Back in the halcyon days of the 1950's American kids basically raised themselves. Once you demonstrated that you could cross the street without getting run over you were basically on your own until night fall. Yesterday's benign neglect has morphed into more modern trends like tiger moms and helicopter parents but savvy kids still manage to put things over on their folks. The two teenage sisters at the center of Tell the Wolves I'm Home don't have to try very hard because they're being raised by wolves, or more precisely, partners in an accounting firm who relinquish all parental responsibility once tax season begins. They are left to fend for themselves even though they are also coping with their mother's brother's recent death from AIDS. Without any parental guidance, both sisters engage in risky behavior as the family struggles with long dormant feelings of jealousy, guilt, blame and forgiveness.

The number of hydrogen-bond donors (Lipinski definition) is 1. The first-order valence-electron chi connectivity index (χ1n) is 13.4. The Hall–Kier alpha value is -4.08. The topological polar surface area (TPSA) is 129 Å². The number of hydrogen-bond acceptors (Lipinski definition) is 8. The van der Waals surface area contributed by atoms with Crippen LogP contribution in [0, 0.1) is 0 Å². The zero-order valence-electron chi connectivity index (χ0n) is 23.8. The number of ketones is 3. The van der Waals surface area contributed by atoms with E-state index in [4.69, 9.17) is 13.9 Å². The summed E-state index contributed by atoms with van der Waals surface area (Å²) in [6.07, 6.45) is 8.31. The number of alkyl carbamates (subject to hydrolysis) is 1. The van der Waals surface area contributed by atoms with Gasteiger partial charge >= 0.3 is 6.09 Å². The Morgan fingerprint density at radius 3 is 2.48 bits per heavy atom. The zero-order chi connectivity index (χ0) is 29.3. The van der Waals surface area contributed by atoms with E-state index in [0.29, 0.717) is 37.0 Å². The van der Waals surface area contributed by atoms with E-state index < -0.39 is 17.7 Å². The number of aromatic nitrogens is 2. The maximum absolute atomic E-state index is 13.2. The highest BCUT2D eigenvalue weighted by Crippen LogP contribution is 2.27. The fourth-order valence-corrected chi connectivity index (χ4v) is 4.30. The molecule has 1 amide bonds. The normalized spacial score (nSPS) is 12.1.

June, the younger sister, was her uncles's favorite and the story is told from her perspective. She is one of a long line of adolescents in literature, from Jo March to Holden Caulfield, who actively resist the pressures of maturity. Her uncle's death, and the elaborate scheme he concocted to help her grieve, force her to cope with issues far greater than typical teenage angst. Her family dysfunction is an evocative stand-in for the misinformation and social hysteria that AIDS engendered back in the 1980's. Carol Rifka Brunt has recreated the brooding atmosphere of NYC and its northern suburbs in the waning days of the Reagan presidency, making it seem both hauntingly familiar and, thankfully, far removed.